Everyone has experienced negative feelings during the pandemic, but new research from Aware shows that balancing negativity with positive thoughts is key to protecting mental health.
A study carried out by the mental health charity analysed the psychological impact of Covid-19 on the Irish population, and examined the common factors between people with and without symptoms of depression during lockdown.
More than 30,000 people benefitted from Aware’s services in 2021, and the charity expects continued high demand in 2022 while the pandemic continues.
A sample of 555 adults were asked open questions about how they felt during one of the longest periods of lockdown in the Republic of Ireland, between December 2020 and February 2021. Participants also completed the DASS-21 (Depression, Anxiety and Stress Scale) to screen for symptoms of depression.
The study noticed common trends in the responses of those who were above the clinical cut-off for moderate depressive symptoms, and those who were below. The biggest difference was a lack of positively framed thoughts amongst those who did have moderate depressive symptoms.
“This pandemic has provided a unique opportunity to compare responses among those with high and low depression scores at a time of known threat to all members of the population,” said principal researcher/author of the report, Dr Keith Gaynor.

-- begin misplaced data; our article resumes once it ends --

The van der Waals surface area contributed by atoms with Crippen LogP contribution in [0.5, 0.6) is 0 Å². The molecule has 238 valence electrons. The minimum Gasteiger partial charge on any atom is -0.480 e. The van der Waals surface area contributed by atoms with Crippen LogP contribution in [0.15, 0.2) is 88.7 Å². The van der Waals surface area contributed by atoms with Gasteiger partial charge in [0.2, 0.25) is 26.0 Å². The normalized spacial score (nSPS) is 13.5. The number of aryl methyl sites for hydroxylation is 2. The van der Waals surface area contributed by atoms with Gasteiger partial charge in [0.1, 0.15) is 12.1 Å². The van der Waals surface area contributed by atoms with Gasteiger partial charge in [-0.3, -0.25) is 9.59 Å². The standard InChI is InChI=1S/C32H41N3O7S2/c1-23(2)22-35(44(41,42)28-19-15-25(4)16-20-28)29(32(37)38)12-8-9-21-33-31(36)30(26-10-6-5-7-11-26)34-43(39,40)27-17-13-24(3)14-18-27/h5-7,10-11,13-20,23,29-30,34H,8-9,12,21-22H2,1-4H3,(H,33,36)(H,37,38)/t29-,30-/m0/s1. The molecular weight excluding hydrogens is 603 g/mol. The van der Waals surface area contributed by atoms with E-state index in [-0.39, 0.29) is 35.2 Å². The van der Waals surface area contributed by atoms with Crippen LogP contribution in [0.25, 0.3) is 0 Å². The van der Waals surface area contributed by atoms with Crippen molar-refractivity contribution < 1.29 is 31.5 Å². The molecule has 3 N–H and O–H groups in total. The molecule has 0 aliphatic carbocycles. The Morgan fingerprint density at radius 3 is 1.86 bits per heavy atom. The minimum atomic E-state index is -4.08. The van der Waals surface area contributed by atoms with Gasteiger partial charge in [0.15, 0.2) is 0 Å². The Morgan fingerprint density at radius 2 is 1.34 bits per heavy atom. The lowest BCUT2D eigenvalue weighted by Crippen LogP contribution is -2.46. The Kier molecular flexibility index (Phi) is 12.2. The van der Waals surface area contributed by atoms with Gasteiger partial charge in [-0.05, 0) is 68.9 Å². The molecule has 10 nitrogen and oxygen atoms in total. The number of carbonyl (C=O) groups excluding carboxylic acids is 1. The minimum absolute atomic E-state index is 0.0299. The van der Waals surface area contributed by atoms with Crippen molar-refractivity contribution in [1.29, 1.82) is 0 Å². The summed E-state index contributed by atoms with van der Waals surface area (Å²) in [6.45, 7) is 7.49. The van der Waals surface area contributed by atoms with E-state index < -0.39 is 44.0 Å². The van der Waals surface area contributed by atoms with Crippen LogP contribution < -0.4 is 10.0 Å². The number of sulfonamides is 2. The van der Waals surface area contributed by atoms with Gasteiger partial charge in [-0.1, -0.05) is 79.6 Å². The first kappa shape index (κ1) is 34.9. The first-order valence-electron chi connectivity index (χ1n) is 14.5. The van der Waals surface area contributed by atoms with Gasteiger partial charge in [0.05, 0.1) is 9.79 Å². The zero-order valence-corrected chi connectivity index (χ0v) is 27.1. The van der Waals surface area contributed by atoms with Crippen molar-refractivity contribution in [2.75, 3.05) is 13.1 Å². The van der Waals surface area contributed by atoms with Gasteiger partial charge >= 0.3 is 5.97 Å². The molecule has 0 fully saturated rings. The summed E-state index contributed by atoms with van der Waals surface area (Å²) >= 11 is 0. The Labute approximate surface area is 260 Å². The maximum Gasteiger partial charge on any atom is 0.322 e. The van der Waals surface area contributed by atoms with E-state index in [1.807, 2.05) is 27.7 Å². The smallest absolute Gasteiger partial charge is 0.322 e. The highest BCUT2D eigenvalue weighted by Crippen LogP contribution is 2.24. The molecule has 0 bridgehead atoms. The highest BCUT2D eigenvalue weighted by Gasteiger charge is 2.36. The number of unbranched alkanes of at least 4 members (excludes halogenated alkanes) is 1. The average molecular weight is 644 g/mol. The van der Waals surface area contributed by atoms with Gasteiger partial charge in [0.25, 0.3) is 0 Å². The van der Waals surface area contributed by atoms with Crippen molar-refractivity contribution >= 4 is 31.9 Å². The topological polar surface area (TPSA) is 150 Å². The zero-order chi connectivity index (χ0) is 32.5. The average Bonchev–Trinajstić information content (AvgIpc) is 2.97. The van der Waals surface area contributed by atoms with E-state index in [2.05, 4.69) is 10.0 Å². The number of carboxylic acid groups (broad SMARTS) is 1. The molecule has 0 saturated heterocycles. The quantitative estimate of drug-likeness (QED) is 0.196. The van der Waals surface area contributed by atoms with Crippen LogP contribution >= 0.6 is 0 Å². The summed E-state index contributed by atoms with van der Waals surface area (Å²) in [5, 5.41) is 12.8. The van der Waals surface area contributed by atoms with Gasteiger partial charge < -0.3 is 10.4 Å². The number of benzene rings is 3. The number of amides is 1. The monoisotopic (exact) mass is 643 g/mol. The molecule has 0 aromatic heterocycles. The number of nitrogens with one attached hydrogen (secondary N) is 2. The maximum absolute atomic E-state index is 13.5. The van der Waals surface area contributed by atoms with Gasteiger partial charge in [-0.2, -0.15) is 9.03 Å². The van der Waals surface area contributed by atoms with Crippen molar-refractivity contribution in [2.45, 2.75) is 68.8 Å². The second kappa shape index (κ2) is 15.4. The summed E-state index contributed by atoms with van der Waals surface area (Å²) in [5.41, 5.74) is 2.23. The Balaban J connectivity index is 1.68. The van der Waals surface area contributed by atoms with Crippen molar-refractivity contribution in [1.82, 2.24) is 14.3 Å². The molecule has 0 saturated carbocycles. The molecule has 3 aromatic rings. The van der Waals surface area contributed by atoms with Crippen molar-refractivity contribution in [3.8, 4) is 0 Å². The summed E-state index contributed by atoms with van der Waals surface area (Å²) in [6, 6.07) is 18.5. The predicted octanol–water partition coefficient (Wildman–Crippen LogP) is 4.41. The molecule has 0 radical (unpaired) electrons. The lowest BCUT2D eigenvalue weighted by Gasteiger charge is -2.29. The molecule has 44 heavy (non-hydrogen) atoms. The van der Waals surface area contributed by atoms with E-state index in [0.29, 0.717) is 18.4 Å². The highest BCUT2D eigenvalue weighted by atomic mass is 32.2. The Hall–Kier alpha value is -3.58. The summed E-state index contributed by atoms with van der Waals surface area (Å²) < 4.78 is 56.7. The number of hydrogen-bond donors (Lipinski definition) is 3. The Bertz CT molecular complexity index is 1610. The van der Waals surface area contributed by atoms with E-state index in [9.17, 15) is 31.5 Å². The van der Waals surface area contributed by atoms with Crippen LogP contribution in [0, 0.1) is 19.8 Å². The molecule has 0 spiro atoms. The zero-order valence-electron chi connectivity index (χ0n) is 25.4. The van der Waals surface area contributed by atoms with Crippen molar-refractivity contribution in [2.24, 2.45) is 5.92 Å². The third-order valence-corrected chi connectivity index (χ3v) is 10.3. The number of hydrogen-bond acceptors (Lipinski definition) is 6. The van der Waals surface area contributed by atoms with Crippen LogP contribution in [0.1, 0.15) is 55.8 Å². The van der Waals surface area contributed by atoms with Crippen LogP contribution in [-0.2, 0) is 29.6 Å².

“Having negative thoughts during a pandemic is a pretty normal, natural reaction. However, when we looked to see what the core differences were between those who are depressed and those who are not depressed, you could see that people who are not depressed have had negative thoughts, but were able to balance them with positive thoughts,” he said.
The research found that those who were not depressed expressed positive emotions, in particular empathy for people who were suffering, gratitude for the positive aspects of their own situations, and compassion for neighbours, friends and family in difficult situations.
The ultimate objective of the study was to identify appropriate psychological interventions to protect the mental health of the population during particularly stressful times.
Dr Gaynor commented on what needs to be done at public health level in order to protect the mental health of the population during the ongoing Covid-19 pandemic.
“We don't need to challenge negative thoughts, necessarily, but we do need to help people build positive responses of empathy, compassion and gratitude to help protect our mental health. Our research highlights the importance of developing a positive cognitive framework to the pandemic and indicates that approaches such as positive psychology or compassion-focused therapy which emphasise positive emotions, empathy, and gratitude may be particularly helpful,” he said.
Dr Gaynor has also written a free mental health workbook entitled 'Coping During Covid' which is available on aware.ie.
The research was funded by the RTÉ does Comic Relief Fund at the Community Foundation for Ireland.
- If you are impacted by depression, bipolar disorder or other mood-related conditions, you can contact Aware’s free support line seven days a week from 10am to 10pm on 1800 80 48 48.